I am still surprised at how many people haven’t come across SWOT analysis. SWOT was originated by Albert Humphrey in the 1960’s and was one of the first tools I learnt to use when I was developing my skills as a young manager (not in the 60’s I hasten to add!). It is as useful now as it was then and I often use it both in a business context and as a personal development tool. It is not fool proof and like any tool has its own strengths and weaknesses, but it does provide a simple and easy to use method of understanding your or your businesses strengths and weaknesses, and to help identify the opportunities that are available and the threats you need to face up to.
It can be used as a simple icebreaker helping people get together to kick off strategy formulation, or in a more sophisticated way as a serious strategy tool. What makes SWOT particularly powerful is that, with a little thought, it can help uncover opportunities that you are well placed to exploit. Understanding the weaknesses of your business, you can manage and eliminate threats that would otherwise catch you by surprise.
Strengths and weaknesses are often internal to your organization, while opportunities and threats generally relate to external factors. For this reason the SWOT Analysis is sometimes called Internal-External Analysis. Like many management tools, I have found SWOT most useful in a group where one person’s thoughts help others to identify different factors. In a group situation it is best to draw a 2 x 2 matrix on a whiteboard and fill in each quadrant as part of a facilitated discussion. Note that some attributes can appear as both a strength and a weakness or both an opportunity and a threat. As an example, if analysing one’s own management skills; a sense of humour is a great strength, but when used inappropriately can also be a weakness.
- What are the key skills within your business?
- What do you do better than anyone else?
- What are your unique selling points or USP?
- What do people in your sector see as your strengths?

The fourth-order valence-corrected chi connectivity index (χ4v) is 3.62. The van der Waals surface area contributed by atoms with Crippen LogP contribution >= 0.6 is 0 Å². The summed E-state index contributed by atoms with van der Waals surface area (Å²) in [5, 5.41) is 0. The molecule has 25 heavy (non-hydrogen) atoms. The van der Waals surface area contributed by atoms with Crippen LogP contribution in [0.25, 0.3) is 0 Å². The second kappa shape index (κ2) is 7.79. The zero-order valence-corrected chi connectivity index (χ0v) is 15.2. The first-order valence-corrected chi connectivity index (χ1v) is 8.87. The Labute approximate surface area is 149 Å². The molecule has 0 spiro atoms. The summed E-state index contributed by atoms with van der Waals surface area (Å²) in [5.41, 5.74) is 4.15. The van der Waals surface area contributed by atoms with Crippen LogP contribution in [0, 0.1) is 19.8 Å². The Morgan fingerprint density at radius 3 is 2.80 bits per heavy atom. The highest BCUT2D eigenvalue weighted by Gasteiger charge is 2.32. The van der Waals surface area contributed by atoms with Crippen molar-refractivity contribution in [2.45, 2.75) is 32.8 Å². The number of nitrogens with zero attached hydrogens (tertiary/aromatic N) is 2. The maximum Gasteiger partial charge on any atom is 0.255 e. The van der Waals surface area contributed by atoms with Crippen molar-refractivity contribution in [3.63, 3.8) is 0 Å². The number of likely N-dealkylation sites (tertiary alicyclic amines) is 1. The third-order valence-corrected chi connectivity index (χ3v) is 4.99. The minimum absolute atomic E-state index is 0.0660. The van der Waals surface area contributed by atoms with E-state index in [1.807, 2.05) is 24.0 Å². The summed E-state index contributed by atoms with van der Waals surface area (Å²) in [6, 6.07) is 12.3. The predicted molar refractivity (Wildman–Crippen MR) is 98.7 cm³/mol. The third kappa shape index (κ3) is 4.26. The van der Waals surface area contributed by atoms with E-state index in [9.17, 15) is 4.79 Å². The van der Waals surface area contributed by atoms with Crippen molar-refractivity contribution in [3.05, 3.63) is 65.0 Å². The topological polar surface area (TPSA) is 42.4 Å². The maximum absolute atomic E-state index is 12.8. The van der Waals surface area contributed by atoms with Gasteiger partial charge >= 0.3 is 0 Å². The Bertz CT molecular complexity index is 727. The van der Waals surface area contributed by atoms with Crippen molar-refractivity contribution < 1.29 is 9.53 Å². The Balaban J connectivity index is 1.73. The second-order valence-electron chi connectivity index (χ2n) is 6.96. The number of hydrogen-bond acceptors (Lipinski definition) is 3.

- What factors enable you to win business?
- What could you do better at?
- What should you avoid doing?
- What factors consistently cause you to lose you sales or customers?
- What are people in your market likely to see as weaknesses?
- Do other people seem to perceive weaknesses that you don’t see?
Consider your strengths and weaknesses from both an internal perspective, and from the point of view of your customers and people in your market. If you’re having any difficulty identifying strengths, try writing down a list of your organization’s characteristics, hopefully some of these will also be your strengths. When looking at your weaknesses also think about them in relation to your competitors; what are they doing that is better than you.
- How can you take advantage of changes in technology?
- Are there future changes in government policy that you can capitalise on?
- What changes in social patterns, population profiles, lifestyle changes etc can help your business?
- Any local events that can help boost your business?
- Are there opportunities to collaborate of form partnerships for mutual benefit?
- What obstacles do you face?
- What are your competitors doing?
- Is upcoming government or industry regulation going to be a threat to your business?
- Is changing technology threatening your position?
- Do you have problems with cash flows or bad debts?
- Could any of your weaknesses seriously threaten your business?
SWOT Analysis is a simple but useful framework for analysing your organisation’s strengths and weaknesses, and the opportunities and threats that you face. It helps you focus on your strengths, minimize threats, and take the greatest possible advantage of opportunities available to you. SWOT Analysis can be used to “kick off” strategy formulation, or in a more sophisticated way as a serious strategy tool. You can also use it to get an understanding of your competitors, which can give you the insights you need to craft a coherent and successful competitive position.
When carrying out your SWOT Analysis, be honest, realistic and rigorous. Apply it at the right level, and supplement it with other tools where appropriate.